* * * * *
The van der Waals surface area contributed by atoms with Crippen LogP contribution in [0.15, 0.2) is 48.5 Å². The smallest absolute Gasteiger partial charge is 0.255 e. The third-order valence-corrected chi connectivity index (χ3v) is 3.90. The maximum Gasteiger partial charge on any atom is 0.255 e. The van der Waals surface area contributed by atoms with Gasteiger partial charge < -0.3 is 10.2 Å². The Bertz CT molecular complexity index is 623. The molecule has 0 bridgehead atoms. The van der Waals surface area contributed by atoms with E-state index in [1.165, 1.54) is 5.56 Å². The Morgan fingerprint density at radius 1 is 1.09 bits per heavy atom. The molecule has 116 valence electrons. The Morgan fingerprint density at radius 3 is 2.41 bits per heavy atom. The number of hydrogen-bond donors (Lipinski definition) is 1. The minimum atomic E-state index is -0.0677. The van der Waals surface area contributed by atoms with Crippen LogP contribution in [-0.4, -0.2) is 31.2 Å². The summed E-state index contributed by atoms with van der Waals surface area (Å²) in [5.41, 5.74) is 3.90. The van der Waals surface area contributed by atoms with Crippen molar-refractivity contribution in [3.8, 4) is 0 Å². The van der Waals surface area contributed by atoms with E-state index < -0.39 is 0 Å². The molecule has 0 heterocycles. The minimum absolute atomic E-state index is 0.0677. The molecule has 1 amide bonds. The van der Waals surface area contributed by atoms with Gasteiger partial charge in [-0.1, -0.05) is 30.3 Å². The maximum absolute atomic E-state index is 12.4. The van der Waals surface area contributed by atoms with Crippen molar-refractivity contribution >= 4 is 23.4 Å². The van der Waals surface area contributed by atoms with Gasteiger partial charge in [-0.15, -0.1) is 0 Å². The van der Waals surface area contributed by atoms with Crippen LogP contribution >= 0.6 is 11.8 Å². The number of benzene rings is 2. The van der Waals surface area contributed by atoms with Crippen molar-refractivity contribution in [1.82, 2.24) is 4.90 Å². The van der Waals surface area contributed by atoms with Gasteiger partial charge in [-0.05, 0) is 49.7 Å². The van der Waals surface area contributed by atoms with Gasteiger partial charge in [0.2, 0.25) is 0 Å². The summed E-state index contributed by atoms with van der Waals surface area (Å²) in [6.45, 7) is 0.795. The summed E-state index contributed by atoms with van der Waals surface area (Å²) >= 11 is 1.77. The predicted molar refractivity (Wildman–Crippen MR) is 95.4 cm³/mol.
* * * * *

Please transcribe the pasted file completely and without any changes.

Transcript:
The van der Waals surface area contributed by atoms with Crippen LogP contribution in [0.15, 0.2) is 48.5 Å². The smallest absolute Gasteiger partial charge is 0.255 e. The third-order valence-corrected chi connectivity index (χ3v) is 3.90. The maximum Gasteiger partial charge on any atom is 0.255 e. The van der Waals surface area contributed by atoms with Gasteiger partial charge < -0.3 is 10.2 Å². The Bertz CT molecular complexity index is 623. The molecule has 0 bridgehead atoms. The van der Waals surface area contributed by atoms with E-state index in [1.165, 1.54) is 5.56 Å². The Morgan fingerprint density at radius 1 is 1.09 bits per heavy atom. The molecule has 116 valence electrons. The Morgan fingerprint density at radius 3 is 2.41 bits per heavy atom. The number of hydrogen-bond donors (Lipinski definition) is 1. The minimum atomic E-state index is -0.0677. The van der Waals surface area contributed by atoms with Crippen LogP contribution in [-0.4, -0.2) is 31.2 Å². The summed E-state index contributed by atoms with van der Waals surface area (Å²) in [5.41, 5.74) is 3.90. The van der Waals surface area contributed by atoms with Crippen molar-refractivity contribution in [3.8, 4) is 0 Å². The van der Waals surface area contributed by atoms with E-state index < -0.39 is 0 Å². The molecule has 0 heterocycles. The minimum absolute atomic E-state index is 0.0677. The molecule has 1 amide bonds. The van der Waals surface area contributed by atoms with Gasteiger partial charge in [-0.1, -0.05) is 30.3 Å². The maximum absolute atomic E-state index is 12.4. The van der Waals surface area contributed by atoms with Crippen molar-refractivity contribution >= 4 is 23.4 Å². The van der Waals surface area contributed by atoms with Gasteiger partial charge in [-0.15, -0.1) is 0 Å². The van der Waals surface area contributed by atoms with Crippen LogP contribution >= 0.6 is 11.8 Å². The number of benzene rings is 2. The van der Waals surface area contributed by atoms with Crippen molar-refractivity contribution in [1.82, 2.24) is 4.90 Å². The van der Waals surface area contributed by atoms with Gasteiger partial charge in [-0.05, 0) is 49.7 Å². The van der Waals surface area contributed by atoms with Gasteiger partial charge in [0.2, 0.25) is 0 Å². The summed E-state index contributed by atoms with van der Waals surface area (Å²) in [6.45, 7) is 0.795. The summed E-state index contributed by atoms with van der Waals surface area (Å²) >= 11 is 1.77. The predicted molar refractivity (Wildman–Crippen MR) is 95.4 cm³/mol.